It was technology, but we were sharing screens. Let's configure it this way. Now this is how you do this. This is how you do that. And one of my employees came to me and said, do you mind if I do some work? So his passion, interestingly enough, was kimonos. So he did he sold, these beautiful kimonos. He invested in them. And what he wanted to do was be able to go to these shows in Asia where all of the best would be there, he’d be able to sell his kimonos. They'd also be commercial. I said, Sam, Do you think I care where you go to a meeting or a virtual training takes place, go do what you want to do.

And by the way, then being skewed 13 hours is in your best interest. Now go spend a day there and carve out the two hours you need for that particular training. Just make sure that it doesn't affect your ability to do that particular piece of work, but I just so loved this and that whole concept of displacement.

If we can, and  it's happening more and more in some of our customers. Assurion one of the groups that I heard speak recently, they're doing gig work now, Max, meaning you can opt in to when you're available, you know, you've got to schedule, but sometimes it's via social media, they'll say we've got surge paying.

You've got a surge wage based on how much people, how much traffic we're going to have, you know, based on, on questions, we need to answer about the Assurion products. That to me, being able to opt in, to be able to do what you're passionate about and have that feed your work day is something that I think is really important.

And I think that's where you get energy, you get energy by, you know, middle of the day being able to take, you know, take a swim in a pool. I get energy. I did something recently where I went out and I hit golf balls. First time since March, I used to play golf all the time. I'd say 10 years ago.

I went out and, Max, doing something physical, like that, changed, I swear it changed my brain chemistry. So I think this whole concept of displacement is one of those things that's also going to enable people to do and maintain their passions. And because of that, we may be in, you know what we're doing with call centers and delivering work to location. I literally think that's the future. I don't think  the future  like I thought the future was cell phones. As soon as you don't physically have to go pick up those yellow slips, you don't have to answer a physical phone. You don't have an extension that's tied to a location. God, the world changes and in such a great way.

Max: Yeah, you were telling me how you got to enjoy more time with your family in recent weeks. Somebody was telling me recently, an article about this reverse migration, which is happening, where people are leaving the cities, and going back to where they came from, to their hometown because of this pandemic and supported through the technologies of remote work. 

We are seeing basically these shifts happening everywhere and people spending more time with our family. So, on a bizarre way, family values, family traditions  we'll see a resurgence as a response to this crisis.

Paul: Well, I don't want to be overly optimistic. Look, I think everybody's been through a trauma. And so, one of the things that I'm doing as a CEO, I'm sure you're doing it is giving people some room. Right? I want people to make sure that they... look, I have an employee who has three kids at home, all under the age of 10, who she’s starting zoom meetings with, in three different rooms for children.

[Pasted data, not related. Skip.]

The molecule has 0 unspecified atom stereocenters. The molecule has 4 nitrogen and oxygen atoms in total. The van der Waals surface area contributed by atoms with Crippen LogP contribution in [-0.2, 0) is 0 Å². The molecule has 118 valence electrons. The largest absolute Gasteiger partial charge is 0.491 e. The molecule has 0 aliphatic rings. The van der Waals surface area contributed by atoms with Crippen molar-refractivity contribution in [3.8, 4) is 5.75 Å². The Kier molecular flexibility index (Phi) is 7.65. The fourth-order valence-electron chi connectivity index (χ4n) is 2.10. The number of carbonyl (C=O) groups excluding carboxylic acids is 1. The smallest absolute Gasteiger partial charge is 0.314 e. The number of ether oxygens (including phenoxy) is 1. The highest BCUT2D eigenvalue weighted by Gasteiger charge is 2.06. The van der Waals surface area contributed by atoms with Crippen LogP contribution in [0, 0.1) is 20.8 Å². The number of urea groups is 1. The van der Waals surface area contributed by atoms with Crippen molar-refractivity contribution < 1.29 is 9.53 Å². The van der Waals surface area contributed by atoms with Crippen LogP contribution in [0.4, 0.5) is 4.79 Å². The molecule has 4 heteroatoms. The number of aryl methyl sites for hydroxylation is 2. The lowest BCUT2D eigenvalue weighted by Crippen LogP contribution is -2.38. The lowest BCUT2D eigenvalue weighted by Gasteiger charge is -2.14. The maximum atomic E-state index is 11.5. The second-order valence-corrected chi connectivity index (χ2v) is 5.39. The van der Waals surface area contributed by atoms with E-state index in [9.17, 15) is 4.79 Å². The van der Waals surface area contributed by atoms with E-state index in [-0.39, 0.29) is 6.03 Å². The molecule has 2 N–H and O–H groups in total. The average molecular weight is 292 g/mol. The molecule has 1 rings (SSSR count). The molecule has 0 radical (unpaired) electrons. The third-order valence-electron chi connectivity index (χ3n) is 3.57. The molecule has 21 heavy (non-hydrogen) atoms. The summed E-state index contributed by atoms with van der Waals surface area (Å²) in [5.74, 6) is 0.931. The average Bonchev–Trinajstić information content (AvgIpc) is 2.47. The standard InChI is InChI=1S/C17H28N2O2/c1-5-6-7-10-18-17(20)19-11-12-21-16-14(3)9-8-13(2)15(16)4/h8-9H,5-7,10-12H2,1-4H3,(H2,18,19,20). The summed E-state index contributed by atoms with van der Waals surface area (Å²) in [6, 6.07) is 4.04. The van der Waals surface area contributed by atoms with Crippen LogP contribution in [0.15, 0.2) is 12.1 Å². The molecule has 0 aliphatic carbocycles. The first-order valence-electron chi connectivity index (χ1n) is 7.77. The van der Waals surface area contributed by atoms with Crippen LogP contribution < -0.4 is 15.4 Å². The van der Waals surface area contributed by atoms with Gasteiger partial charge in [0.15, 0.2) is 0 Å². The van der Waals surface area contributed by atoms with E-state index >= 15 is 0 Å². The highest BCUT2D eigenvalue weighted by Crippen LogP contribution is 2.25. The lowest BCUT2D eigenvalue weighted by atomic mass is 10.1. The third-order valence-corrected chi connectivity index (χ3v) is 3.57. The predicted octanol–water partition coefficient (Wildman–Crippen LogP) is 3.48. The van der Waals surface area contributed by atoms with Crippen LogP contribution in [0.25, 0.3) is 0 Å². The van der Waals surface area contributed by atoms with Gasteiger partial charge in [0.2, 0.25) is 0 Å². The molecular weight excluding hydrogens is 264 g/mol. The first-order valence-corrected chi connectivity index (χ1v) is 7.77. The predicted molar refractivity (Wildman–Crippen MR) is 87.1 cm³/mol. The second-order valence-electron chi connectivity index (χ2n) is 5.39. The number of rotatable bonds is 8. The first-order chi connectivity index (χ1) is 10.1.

There's a kindergarten class going on. There's a second grade craft class. There's a third grade class, all her room, she and her husband are working at the same time. It is insane what we're piling on people at the same time.

Max: And the bandwidth. 

Paul: That's exactly right. So that's the other thing right? We didn't talk about this, but it's interesting. I read an article last night about why this is different. And this particular article was why New York city would never be the same. Because just as you said, there's an exit, maybe a million people have left New York city. The rates, the rental rates, the buildings that are empty relative to where they were.

But, we saw something like this in 2001, with 911, we saw something, you know, we've had these, national crises in the U.S. 2008. And the contention was why this is different than those other times is because bandwidth exists right now. Bandwidth exists like it's never existed before.

So now you have private equity guys that don't physically have to be in New York City, because it doesn't matter that you're physically there to run into somebody because that person may in fact not be there. So when people were telling me, and in fact, during this period, they said, they'd be traveling. I said, well, that's good that you're traveling. Are people willing to meet with you? Which is the other side of the equation, right? It's one thing for you to be willing. It's a second part altogether once you land in a city, are people willing  to meet with you? That will change. There's no question, but, I think some of the positive of that and believe me, I'm sure if you're a real estate magnet in New York city, you're super concerned about this. But, I think the freedoms that it provides for individuals is particularly engaging. It's an interesting thought. Let's put it that way. 

Max: Oh, if you're, if you're a real estate magnet in the suburbs, well, you're doing well. Anyway, we’re going to a more realistic conversation because that will alienate my audience 100%. 

Paul: But the other part to that, but I would say, listen,  the thing that I get excited about is the options it provides. The reality is I think so you can follow those kinds of things in any direction.